Saturday, June 05, 2010

Peachtree City Golf Cart Drivers Win! Governor Vetoes Bill Requiring Driver's License

Governor Perdue Vetoes Senate Bill 519

Governor Perdue today (June 4) vetoed Senate Bill 519, legislation that would have had the unintended consequence of requiring drivers’ licenses for anyone operating a motorized cart. This requirement would have had a serious impact on communities such as Peachtree City, where cart paths are used by residents to do everything from going shopping, making a trip to the grocery story and performing other routine errands. Rep. Matt Ramsey and Sen. Ronnie Chance visited Governor Perdue to express their concerns over the bill.

“The unintended consequences of this legislation would have had a detrimental impact on the citizens of Peachtree City,” said Governor Perdue. “Thanks to Rep. Ramsey and Sen. Chance, we recognized the problems with the bill and asked the sponsors to come back next year with legislation without the language in question.”

The specific language is in Section 2 of the bill: “Operators of golf carts and landscape type vehicles must possess a valid driver’s license.” The intent of the bill was for that provision to apply to motorized carts used for companies distributing packages and other seasonal deliveries. The language, however, was not specific enough to only target those vehicles, and could have been applied to all carts, including golf carts.

“Senator Chance and I, on behalf of the citizens of Peachtree City, truly appreciate Governor Perdue hearing our concerns regarding the potential legal confusion that could have been created by SB 519 and its possible impact on Peachtree City’s long standing motorized cart ordinances,” said Rep. Ramsey.

The official veto message is below:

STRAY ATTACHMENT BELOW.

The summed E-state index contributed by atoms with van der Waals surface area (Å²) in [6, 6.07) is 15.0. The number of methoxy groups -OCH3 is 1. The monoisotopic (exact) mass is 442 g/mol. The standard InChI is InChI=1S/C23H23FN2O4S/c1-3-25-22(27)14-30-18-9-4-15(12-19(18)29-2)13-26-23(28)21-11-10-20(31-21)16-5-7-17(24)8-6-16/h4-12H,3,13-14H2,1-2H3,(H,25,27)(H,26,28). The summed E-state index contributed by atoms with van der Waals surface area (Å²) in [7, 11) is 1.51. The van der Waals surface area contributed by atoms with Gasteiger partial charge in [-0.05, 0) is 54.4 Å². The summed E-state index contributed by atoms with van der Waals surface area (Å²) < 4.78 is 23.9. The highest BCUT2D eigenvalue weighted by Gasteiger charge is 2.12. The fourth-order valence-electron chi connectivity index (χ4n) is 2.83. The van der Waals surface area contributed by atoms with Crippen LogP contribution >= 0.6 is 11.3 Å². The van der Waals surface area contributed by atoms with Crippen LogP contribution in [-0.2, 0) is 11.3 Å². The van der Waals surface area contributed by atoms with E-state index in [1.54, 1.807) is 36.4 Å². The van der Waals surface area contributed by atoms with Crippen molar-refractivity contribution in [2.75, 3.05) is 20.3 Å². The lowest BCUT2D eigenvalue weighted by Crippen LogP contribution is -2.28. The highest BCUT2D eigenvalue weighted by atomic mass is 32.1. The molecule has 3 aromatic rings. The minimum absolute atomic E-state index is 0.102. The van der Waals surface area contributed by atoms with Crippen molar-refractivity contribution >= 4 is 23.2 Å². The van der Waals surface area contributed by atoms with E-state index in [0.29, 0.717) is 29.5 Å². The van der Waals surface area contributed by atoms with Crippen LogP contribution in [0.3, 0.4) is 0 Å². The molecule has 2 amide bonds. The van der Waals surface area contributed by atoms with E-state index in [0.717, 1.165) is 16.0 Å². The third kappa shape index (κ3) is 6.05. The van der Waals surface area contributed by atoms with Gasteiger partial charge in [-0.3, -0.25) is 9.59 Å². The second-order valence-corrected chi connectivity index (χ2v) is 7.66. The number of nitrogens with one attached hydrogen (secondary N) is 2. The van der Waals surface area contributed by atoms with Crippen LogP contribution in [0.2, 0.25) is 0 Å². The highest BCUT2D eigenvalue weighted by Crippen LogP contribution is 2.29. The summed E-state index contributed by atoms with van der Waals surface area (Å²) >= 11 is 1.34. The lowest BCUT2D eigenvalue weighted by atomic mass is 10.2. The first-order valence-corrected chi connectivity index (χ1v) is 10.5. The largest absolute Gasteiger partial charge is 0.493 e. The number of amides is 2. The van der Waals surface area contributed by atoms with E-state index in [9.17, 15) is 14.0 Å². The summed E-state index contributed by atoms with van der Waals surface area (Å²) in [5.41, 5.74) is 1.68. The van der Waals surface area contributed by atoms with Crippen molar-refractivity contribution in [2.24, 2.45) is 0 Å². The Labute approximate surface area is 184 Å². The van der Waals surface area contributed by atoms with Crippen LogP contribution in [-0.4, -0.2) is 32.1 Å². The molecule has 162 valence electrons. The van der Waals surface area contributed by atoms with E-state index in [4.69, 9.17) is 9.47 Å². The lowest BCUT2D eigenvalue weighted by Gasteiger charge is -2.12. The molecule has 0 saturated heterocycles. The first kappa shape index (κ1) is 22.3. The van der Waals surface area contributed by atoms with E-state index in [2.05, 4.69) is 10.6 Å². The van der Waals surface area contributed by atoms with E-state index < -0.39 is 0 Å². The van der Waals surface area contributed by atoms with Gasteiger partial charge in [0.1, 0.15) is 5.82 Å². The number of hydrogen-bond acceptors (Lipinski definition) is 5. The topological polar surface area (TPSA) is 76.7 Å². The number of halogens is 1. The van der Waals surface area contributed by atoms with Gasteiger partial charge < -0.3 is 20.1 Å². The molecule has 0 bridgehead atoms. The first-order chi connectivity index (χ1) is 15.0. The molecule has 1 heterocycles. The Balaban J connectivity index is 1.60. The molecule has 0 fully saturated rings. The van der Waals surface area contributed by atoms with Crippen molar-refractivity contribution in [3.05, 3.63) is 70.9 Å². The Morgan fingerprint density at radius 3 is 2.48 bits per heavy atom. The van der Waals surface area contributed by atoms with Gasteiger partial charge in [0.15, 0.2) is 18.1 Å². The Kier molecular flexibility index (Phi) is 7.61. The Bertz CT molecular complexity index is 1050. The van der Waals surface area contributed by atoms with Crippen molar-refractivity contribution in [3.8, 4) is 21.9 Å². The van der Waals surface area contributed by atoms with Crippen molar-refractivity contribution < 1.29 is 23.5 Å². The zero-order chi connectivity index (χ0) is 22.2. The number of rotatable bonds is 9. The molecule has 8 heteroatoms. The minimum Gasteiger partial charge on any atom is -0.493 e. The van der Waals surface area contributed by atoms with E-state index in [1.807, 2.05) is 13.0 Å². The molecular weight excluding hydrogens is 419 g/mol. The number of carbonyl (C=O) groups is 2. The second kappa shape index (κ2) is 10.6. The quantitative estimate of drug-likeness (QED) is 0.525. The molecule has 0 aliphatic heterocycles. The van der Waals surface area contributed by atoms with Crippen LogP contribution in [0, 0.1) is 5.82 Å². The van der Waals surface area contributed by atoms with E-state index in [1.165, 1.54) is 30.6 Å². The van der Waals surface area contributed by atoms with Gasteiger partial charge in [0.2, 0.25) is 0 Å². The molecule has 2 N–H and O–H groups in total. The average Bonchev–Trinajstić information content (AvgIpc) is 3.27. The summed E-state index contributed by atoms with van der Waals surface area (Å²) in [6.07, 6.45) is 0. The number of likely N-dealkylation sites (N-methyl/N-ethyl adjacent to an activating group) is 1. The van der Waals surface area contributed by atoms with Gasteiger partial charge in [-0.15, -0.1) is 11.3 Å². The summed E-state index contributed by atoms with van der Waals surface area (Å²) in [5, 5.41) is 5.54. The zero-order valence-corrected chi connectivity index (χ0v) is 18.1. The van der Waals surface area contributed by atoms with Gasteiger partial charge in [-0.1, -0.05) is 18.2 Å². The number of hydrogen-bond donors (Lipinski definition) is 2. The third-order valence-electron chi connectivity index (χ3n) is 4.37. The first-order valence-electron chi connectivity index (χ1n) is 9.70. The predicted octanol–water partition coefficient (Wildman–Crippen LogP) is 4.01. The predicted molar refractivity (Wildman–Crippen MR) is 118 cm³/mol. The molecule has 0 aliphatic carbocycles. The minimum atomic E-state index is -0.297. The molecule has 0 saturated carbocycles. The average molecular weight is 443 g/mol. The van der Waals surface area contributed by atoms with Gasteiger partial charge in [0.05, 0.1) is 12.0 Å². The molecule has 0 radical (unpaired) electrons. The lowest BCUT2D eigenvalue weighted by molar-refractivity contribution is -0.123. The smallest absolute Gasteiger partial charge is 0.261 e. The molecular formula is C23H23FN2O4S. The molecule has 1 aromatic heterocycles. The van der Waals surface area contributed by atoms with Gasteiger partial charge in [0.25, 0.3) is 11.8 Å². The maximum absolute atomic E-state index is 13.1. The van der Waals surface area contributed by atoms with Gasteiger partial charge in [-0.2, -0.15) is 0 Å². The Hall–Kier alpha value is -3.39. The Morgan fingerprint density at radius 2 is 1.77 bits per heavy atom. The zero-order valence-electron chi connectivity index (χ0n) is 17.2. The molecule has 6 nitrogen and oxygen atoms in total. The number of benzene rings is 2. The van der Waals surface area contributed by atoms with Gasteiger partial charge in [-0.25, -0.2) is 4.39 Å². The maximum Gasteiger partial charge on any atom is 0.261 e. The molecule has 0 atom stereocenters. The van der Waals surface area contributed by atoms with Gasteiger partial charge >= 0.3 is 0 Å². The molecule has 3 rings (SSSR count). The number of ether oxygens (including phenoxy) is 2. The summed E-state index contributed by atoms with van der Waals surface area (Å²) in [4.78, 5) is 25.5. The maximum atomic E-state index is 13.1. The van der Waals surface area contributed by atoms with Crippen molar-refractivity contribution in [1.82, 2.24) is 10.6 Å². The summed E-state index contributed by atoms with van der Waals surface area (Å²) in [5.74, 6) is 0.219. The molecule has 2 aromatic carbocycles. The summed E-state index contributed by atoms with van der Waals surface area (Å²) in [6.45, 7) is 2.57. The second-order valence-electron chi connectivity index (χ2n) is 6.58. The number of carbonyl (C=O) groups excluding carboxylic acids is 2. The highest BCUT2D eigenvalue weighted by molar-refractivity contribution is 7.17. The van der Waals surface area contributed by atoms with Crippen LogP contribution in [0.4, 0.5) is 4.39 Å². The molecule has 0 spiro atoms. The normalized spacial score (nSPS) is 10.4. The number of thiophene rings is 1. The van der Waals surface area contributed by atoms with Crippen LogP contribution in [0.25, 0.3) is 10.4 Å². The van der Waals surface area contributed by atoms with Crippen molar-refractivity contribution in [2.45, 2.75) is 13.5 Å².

SB 519 changes certain rules regarding golf carts and other motorized carts.  The language of a late amendment to the bill, however, has the unintended effect of requiring every person who drives a golf cart to have a drivers’ license.  Although that consequence was not intended by the legislature, the language of the bill is plain and cannot be disregarded.  As our Supreme Court has recognized, plain statutory language is “the sole evidence of the ultimate legislative intent.”  Hollowell v. Jove, 247 Ga. 678, 681 (1981); see also I.N.S. v. Cardoza-Fonseca, 480 U.S. 421, 452-453 (1987) (Scalia, J., concurring) (“Where the language of [a law] is clear, we are not free to replace it with an unenacted legislative intent.”).  I have discussed the devastating impact this bill would have on communities with substantial investments in golf cart paths such as Peachtree City with Rep. Matt Ramsey and Sen. Ronnie Chance.  I support the original intent of the bill and encourage legislators to revisit the issue next session without the language in question, and so I VETO SB 519.

Fayette Front Page
Georgia Front Page
Follow us on Twitter:  @GAFrontPage

No comments: